9:00 a.m.: I get into the office around the same time that everybody else does. From previous experience, I don’t expect to hear from my superiors (i.e., senior auditor and/or manager) until at least 10:00 a.m. Based on my workload, I anticipate having two hours of availability today. Consequently, in accordance with the firm’s policy, I e-mail the human resources representative and inform her of my schedule. She e-mails me back, stating that one of the senior managers might need my help in the afternoon. For the next hour I read my e-mails, tie up loose ends from the day before, and come up with the plan for the day. When working in the office, I usually sit with the other staff auditors, because the cubicles can only be used by the senior auditors and managers.
10:00 a.m.: I still have not heard back from my superiors. So I e-mail them the status of my work. Half an hour later the senior auditor calls me inquiring whether I have any questions and wondering how soon I will be done.
11:00 a.m.: The senior auditor stops by and asks me to put aside my current project. For the next 30 minutes, he wants me to make photocopies and deliver envelopes to the mailroom. Once these tasks are completed I continue the original project, which entails tying the quantity amounts on the holdings report to those found on the broker statement. I also have to foot (i.e., total) the holdings report and ensure that all the numbers in this report add up to the total holdings amount shown at the bottom of this statement.
12:00 p.m.: I e-mail other staff auditors wondering what they are doing for lunch. Most of us know each other from the summer internship (which took place between our junior and senior years in college). Turns out that half of my friends are at clients’ sites and others are swamped with work. However, two of my buddies are heading to the local diner at 1:00 p.m., and I agree to join them.
The work is monotonous, but the time is flying by. Once I finish working on the holdings report, I start working on the cash statement. For some reason, the total amount on the cash statement does not tie to the total on the bank statement, differing by $3 million. I call the senior auditor about this issue. He explains that the difference is due to timing. In other words, the bank statement does not reflect the $3 million deposit made at month end.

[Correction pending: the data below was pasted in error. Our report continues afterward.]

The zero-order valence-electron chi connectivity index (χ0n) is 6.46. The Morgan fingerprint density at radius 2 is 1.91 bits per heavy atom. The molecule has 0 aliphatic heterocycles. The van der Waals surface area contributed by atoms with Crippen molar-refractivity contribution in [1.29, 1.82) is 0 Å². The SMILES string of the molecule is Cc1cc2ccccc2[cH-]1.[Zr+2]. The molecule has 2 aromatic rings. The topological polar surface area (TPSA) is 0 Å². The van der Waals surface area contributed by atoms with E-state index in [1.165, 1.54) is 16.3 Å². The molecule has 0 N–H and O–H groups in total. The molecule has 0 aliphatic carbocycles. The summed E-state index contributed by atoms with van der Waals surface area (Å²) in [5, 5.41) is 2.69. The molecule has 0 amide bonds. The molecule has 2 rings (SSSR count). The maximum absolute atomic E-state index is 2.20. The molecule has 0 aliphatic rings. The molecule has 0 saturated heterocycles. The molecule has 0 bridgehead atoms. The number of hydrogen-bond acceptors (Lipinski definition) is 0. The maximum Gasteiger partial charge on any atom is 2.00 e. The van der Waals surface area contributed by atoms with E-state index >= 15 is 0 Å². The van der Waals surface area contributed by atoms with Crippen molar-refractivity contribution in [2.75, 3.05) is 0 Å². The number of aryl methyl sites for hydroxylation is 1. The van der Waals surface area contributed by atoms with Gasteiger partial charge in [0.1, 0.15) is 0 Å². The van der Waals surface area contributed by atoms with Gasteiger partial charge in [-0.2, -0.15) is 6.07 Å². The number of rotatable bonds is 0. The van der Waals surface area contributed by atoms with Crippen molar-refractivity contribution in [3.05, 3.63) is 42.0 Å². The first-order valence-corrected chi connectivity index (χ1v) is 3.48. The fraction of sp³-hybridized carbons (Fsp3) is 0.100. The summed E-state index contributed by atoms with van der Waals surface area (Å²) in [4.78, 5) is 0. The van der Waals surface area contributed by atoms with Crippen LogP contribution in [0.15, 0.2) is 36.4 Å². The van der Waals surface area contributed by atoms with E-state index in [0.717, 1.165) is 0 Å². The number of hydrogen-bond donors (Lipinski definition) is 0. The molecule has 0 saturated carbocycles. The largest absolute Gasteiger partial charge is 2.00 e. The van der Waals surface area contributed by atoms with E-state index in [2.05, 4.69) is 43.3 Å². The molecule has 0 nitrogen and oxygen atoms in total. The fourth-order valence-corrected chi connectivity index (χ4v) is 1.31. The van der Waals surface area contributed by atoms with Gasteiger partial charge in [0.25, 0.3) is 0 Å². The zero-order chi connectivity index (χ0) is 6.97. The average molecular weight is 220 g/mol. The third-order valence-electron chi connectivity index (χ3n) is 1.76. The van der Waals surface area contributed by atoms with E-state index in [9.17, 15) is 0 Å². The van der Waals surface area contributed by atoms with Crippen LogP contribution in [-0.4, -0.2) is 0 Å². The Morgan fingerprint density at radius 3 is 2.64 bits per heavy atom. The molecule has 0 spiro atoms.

1:00 p.m.: Lunch.
2:00 p.m.: I check my voice messages and e-mails. One of the e-mails is from the client and is addressed to the entire team. Two weeks after requesting the documents, the client finally provided us with the necessary reports. This means that my workload is about to get heavier. Sure enough, 10 minutes later, I receive a call from the manager. He wants to meet with the entire team in order to come up with the plan of action and allocate the work. The meeting is scheduled to take place tomorrow at 10:30 a.m. I add the meeting to my calendar and resume my activities from the morning.
3:00 p.m.: I receive a call from the human resources representative. She wants to find out my availability for the rest of the day. I should be done with the current project by 4 and tell her so. She provides me with the name and phone number of a manager who is in need of assistance. I promptly call him. Turns out there is an Excel file that needs to be modified. The manager provides me with detailed instructions on what to do. This is an urgent project that needs to be completed by the end of the day. Once I get off the phone, I wrap up the morning project and commence work on the new assignment.
5:00 p.m.: I run into difficulty with the Excel file. The assignment requires me to use the "vlookup" function in Excel but I am not sure how to properly use this feature. I call the manager and he guides me through this issue.
6:30 p.m.: I finish the Excel project and e-mail it to the manager. I also e-mail the completed project from the morning to my senior for review and final sign-off. Before heading home I still need to update my hours in the system. Since I worked on two different projects today, I carefully allocate the proper number of hours worked to each of these projects. I organize my desk, turn off my laptop and start to head out. Glancing at my watch, the time reads 7. I am fortunate that this is not the busy season, when my departure time might be as late as 11.
More Day in the Life
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